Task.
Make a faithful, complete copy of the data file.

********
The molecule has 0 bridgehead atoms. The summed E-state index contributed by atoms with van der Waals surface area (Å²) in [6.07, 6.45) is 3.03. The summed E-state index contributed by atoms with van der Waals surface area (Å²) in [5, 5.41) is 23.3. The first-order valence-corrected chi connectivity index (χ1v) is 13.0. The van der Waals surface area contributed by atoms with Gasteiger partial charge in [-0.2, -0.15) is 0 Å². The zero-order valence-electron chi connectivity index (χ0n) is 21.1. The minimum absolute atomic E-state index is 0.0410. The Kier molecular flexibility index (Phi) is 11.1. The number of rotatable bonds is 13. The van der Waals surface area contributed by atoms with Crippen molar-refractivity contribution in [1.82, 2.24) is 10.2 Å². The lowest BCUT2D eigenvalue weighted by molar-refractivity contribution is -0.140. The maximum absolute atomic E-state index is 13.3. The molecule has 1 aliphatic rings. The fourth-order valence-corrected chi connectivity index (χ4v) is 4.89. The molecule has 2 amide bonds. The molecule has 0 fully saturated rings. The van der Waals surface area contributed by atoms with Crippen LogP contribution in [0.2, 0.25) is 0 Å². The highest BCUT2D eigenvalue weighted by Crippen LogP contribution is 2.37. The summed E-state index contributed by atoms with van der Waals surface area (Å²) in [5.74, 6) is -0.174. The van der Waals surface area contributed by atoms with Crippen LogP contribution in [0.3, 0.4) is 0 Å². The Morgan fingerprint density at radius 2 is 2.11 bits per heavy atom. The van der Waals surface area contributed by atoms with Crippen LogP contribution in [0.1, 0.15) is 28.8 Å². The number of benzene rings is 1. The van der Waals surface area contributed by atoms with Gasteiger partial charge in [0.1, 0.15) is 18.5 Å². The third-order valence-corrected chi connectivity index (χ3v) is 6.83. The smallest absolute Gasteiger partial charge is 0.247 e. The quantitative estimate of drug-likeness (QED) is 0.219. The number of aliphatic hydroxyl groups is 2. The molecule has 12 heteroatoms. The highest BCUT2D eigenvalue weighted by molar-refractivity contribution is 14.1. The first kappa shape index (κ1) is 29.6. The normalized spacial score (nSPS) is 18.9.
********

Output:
The molecule has 0 bridgehead atoms. The summed E-state index contributed by atoms with van der Waals surface area (Å²) in [6.07, 6.45) is 3.03. The summed E-state index contributed by atoms with van der Waals surface area (Å²) in [5, 5.41) is 23.3. The first-order valence-corrected chi connectivity index (χ1v) is 13.0. The van der Waals surface area contributed by atoms with Gasteiger partial charge in [-0.2, -0.15) is 0 Å². The zero-order valence-electron chi connectivity index (χ0n) is 21.1. The minimum absolute atomic E-state index is 0.0410. The Kier molecular flexibility index (Phi) is 11.1. The number of rotatable bonds is 13. The van der Waals surface area contributed by atoms with Crippen molar-refractivity contribution in [1.82, 2.24) is 10.2 Å². The lowest BCUT2D eigenvalue weighted by molar-refractivity contribution is -0.140. The maximum absolute atomic E-state index is 13.3. The molecule has 1 aliphatic rings. The fourth-order valence-corrected chi connectivity index (χ4v) is 4.89. The molecule has 2 amide bonds. The molecule has 0 fully saturated rings. The van der Waals surface area contributed by atoms with Crippen LogP contribution in [0.2, 0.25) is 0 Å². The highest BCUT2D eigenvalue weighted by Crippen LogP contribution is 2.37. The summed E-state index contributed by atoms with van der Waals surface area (Å²) in [5.74, 6) is -0.174. The van der Waals surface area contributed by atoms with Crippen LogP contribution in [0.3, 0.4) is 0 Å². The Morgan fingerprint density at radius 2 is 2.11 bits per heavy atom. The van der Waals surface area contributed by atoms with Crippen LogP contribution in [0.1, 0.15) is 28.8 Å². The number of benzene rings is 1. The van der Waals surface area contributed by atoms with Gasteiger partial charge in [0.1, 0.15) is 18.5 Å². The third-order valence-corrected chi connectivity index (χ3v) is 6.83. The smallest absolute Gasteiger partial charge is 0.247 e. The quantitative estimate of drug-likeness (QED) is 0.219. The number of aliphatic hydroxyl groups is 2. The molecule has 12 heteroatoms. The highest BCUT2D eigenvalue weighted by molar-refractivity contribution is 14.1. The first kappa shape index (κ1) is 29.6. The normalized spacial score (nSPS) is 18.9.